So, the French verbs book – my coaster – sits to the right of my laptop. The lamp sits top left. Bottom left is the grammar book – and on that book is my diary. It was a birthday gift from my mum, and I love it to death. I only asked for ‘a nice diary’, but my mum outdid herself: it’s a gorgeous, elegant thing, real leather (I think? Or suede? I don’t know materials very well), with a little compass stamped into the front. The pages are unlined, so I write and I doodle, and it’s a fucking joy. The leather binding adds a real writerly ambiance to the place. Finally, on top of my diary are the sunglasses I bought off a man in Lisbon with Annie, after we failed miserably at haggling. The sunglasses don’t really need to be on my diary; it’s winter, the sun doesn’t exist. But that’s not the point: they complete the aesthetic; they seal the deal. Fucked-up detective chic.
In terms of art, I have two things: a pair of prints I got from a shop in Cali, Colombia. I don’t really like to think about Cali much – was a pretty intense city, lots of shooting etc – but the posters are beautiful. One of them says ‘Baila Bugalu’, and shows a man and a woman dancing in the street against a stylised background of fire escape ladders draped with Cuban and Puerto Rican flags. The other one says ‘Vivas Nos Queremos’, which Mike (he’s from Mexico) tells me translates as ‘We want ourselves alive’: a rallying cry against violence to women. It’s a beautiful poster: red cowboy font, warm Caribbean yellow background, black ink side profile of a heroic-looking woman, along with an eagle, a flower and snippets of barbed wire. The prints are made from wooden blocks and a giant, real-ink printing press; they smell amazing if you press your nose to them. They’re beautiful. I’ve been looking for more art since I put them up, but everything else I’ve seen around here looks cheap and generic compared.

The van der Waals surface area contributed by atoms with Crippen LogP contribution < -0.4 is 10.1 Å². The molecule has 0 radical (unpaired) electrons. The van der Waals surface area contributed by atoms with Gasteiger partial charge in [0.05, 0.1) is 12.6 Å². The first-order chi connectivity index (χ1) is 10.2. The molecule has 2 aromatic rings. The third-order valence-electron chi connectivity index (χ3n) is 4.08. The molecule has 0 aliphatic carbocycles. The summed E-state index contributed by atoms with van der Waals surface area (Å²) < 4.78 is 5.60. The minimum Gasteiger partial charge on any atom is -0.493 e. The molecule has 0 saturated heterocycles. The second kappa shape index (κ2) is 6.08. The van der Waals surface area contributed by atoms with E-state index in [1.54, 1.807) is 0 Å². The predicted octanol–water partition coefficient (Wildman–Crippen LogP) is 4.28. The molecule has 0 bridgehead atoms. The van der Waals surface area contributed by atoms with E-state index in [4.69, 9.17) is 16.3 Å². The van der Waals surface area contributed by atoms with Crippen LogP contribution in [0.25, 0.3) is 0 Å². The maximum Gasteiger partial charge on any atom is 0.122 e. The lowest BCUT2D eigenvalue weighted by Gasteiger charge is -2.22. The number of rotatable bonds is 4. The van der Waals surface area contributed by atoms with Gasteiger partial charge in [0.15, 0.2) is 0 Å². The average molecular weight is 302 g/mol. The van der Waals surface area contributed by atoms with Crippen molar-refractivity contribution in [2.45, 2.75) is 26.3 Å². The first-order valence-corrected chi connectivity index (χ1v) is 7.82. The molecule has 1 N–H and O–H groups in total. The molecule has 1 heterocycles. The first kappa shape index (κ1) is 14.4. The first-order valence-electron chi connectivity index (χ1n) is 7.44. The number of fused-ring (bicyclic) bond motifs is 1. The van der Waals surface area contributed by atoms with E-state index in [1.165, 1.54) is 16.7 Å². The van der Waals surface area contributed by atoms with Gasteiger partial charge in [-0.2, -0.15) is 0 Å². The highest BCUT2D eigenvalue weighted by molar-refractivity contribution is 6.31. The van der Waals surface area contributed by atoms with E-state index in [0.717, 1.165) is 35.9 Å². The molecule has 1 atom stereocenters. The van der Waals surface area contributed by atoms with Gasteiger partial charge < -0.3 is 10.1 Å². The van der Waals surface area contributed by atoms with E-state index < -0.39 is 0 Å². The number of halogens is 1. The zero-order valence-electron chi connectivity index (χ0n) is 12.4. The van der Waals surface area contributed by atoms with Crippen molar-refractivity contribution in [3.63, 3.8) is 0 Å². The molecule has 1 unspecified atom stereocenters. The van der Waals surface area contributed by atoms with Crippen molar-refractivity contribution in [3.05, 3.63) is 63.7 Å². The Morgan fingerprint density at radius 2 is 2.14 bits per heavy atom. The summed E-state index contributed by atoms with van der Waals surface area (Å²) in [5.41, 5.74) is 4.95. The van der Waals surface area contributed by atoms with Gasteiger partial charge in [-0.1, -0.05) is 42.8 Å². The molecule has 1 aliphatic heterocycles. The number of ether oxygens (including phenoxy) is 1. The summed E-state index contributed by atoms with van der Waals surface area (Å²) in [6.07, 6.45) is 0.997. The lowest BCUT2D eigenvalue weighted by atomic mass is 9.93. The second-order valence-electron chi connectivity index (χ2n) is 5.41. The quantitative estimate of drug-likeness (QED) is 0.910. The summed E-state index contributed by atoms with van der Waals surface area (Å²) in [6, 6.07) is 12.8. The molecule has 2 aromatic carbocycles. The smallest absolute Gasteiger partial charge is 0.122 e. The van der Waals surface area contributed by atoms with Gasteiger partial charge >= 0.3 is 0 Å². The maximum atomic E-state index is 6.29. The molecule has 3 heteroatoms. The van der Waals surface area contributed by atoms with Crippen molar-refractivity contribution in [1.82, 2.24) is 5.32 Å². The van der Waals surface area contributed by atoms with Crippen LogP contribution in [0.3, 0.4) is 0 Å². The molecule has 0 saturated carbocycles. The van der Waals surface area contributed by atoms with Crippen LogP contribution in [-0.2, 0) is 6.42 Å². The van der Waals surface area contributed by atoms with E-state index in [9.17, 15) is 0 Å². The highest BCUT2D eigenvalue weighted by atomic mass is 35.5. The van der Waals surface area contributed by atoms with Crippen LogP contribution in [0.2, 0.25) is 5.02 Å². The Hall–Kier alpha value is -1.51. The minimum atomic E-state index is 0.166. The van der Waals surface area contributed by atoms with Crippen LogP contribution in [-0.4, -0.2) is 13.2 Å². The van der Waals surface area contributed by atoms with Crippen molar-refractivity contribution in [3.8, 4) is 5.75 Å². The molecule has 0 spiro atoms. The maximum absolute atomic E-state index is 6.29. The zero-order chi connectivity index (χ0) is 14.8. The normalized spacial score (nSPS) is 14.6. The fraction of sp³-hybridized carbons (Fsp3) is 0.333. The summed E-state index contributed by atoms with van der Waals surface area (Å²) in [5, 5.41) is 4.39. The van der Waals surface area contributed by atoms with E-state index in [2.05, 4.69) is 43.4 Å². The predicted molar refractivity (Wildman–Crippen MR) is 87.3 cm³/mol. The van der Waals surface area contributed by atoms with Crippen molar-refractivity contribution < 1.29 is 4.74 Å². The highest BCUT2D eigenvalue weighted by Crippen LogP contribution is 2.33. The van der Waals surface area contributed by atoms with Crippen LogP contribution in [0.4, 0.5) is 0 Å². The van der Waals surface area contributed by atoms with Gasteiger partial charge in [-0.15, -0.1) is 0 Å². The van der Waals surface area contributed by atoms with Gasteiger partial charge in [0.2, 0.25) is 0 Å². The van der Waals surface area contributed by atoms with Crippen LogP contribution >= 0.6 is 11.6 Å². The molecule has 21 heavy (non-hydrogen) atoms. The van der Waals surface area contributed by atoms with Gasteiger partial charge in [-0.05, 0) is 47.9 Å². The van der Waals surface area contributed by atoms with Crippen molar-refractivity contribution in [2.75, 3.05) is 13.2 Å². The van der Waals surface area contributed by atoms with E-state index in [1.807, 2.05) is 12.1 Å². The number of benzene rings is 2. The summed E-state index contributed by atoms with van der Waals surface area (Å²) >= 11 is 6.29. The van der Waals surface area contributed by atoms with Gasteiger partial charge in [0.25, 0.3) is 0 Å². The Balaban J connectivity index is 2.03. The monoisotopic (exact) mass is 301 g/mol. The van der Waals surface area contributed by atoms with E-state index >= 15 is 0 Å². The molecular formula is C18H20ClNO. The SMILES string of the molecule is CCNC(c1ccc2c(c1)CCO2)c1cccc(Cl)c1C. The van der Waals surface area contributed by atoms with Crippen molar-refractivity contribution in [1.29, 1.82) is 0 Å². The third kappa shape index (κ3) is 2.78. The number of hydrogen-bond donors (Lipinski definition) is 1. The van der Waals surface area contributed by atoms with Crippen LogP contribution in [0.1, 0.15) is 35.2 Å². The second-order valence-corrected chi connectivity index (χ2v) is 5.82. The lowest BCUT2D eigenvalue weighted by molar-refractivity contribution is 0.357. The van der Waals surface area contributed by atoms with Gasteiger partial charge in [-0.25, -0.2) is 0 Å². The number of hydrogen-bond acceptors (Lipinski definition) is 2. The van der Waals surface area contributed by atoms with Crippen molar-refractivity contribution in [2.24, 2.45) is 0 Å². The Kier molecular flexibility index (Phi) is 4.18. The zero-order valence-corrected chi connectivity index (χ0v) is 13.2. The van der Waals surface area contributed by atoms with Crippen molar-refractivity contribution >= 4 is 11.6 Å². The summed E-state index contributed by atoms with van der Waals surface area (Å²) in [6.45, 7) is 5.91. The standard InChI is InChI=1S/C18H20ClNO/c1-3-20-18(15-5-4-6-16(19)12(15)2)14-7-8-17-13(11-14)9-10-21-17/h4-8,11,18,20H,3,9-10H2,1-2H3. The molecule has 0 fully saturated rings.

There’s more stuff in my room: lamps, books, shoes, juggling balls, and the obligatory Playstation and kettlebell. I have six pairs of shoes now. I used to only ever own one – always one pair of desert boots from Primark which I’d wear until they literally crumbled off my feet, and then replace them with another pair for £12. It’s pretty wild to sit and look at my twelve shoes and think ‘mine’. I feel like a dragon sprawled atop his horde, making snow angels in gold coins.
I also have this little tray thing that hangs off the side of my desk. It came with the desk when I built it – a canvas tray that you can screw into the metal frame. It’s nice; it encloses my legs in their own little private area with the radiator – bliss. I think you’re meant to use the tray to put magazines and books in, but I’m using as a makeshift holster for the hairdryer I took from my mum’s when I left in November. I don’t often use the hairdryer for my hair these days; my follicular exodus has reached the stage now where there’s not much point. My hair looks bewildered no matter what I do to it.
I mostly just use the hairdryer to warm up my toes when it’s cold outside. If I’m having a rough day, or I feel a little anxious, I turn on the hairdryer and whoosh it around a bit, and it calms me down. Sometimes, for a treat, I blow warm air into my socks before I put them on. It makes me feel all fuzzy and nice.